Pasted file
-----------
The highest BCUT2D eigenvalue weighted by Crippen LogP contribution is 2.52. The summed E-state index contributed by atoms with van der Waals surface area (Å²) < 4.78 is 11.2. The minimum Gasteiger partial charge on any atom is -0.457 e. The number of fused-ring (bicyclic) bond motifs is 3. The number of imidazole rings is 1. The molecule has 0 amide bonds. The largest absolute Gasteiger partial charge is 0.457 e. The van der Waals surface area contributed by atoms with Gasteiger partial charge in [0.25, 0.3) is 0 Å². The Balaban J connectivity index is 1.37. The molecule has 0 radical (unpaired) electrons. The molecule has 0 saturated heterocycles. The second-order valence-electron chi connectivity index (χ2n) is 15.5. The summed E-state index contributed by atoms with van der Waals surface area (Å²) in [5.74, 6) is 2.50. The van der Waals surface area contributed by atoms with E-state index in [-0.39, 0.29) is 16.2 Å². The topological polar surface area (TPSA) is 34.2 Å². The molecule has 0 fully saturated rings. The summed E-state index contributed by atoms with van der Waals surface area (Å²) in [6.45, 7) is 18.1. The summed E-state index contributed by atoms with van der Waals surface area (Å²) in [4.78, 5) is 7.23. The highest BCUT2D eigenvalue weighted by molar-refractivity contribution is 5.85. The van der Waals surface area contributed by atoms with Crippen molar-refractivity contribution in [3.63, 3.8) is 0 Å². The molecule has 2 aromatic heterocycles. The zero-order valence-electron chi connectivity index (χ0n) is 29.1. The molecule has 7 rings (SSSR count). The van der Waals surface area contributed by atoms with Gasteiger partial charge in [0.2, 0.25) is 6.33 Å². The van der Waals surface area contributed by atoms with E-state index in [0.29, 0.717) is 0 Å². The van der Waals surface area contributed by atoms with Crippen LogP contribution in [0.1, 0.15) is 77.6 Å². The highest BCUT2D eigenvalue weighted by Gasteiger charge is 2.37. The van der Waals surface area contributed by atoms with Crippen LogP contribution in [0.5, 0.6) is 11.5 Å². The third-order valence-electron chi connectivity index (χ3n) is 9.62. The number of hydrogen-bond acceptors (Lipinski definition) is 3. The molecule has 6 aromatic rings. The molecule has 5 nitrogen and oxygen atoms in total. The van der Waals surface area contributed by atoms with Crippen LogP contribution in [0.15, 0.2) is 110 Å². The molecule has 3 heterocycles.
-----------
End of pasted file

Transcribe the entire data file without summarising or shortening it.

The highest BCUT2D eigenvalue weighted by Crippen LogP contribution is 2.52. The summed E-state index contributed by atoms with van der Waals surface area (Å²) < 4.78 is 11.2. The minimum Gasteiger partial charge on any atom is -0.457 e. The number of fused-ring (bicyclic) bond motifs is 3. The number of imidazole rings is 1. The molecule has 0 amide bonds. The largest absolute Gasteiger partial charge is 0.457 e. The van der Waals surface area contributed by atoms with Gasteiger partial charge in [0.25, 0.3) is 0 Å². The Balaban J connectivity index is 1.37. The molecule has 0 radical (unpaired) electrons. The molecule has 0 saturated heterocycles. The second-order valence-electron chi connectivity index (χ2n) is 15.5. The summed E-state index contributed by atoms with van der Waals surface area (Å²) in [5.74, 6) is 2.50. The van der Waals surface area contributed by atoms with E-state index in [-0.39, 0.29) is 16.2 Å². The topological polar surface area (TPSA) is 34.2 Å². The molecule has 0 fully saturated rings. The summed E-state index contributed by atoms with van der Waals surface area (Å²) in [6.45, 7) is 18.1. The summed E-state index contributed by atoms with van der Waals surface area (Å²) in [4.78, 5) is 7.23. The highest BCUT2D eigenvalue weighted by molar-refractivity contribution is 5.85. The van der Waals surface area contributed by atoms with Crippen molar-refractivity contribution in [3.63, 3.8) is 0 Å². The molecule has 2 aromatic heterocycles. The zero-order valence-electron chi connectivity index (χ0n) is 29.1. The molecule has 7 rings (SSSR count). The van der Waals surface area contributed by atoms with Gasteiger partial charge in [0.2, 0.25) is 6.33 Å². The van der Waals surface area contributed by atoms with E-state index in [0.29, 0.717) is 0 Å². The van der Waals surface area contributed by atoms with Crippen LogP contribution in [0.1, 0.15) is 77.6 Å². The highest BCUT2D eigenvalue weighted by Gasteiger charge is 2.37. The van der Waals surface area contributed by atoms with Crippen LogP contribution in [0.5, 0.6) is 11.5 Å². The third-order valence-electron chi connectivity index (χ3n) is 9.62. The number of hydrogen-bond acceptors (Lipinski definition) is 3. The molecule has 6 aromatic rings. The molecule has 5 nitrogen and oxygen atoms in total. The van der Waals surface area contributed by atoms with Crippen LogP contribution in [0.15, 0.2) is 110 Å². The molecule has 3 heterocycles.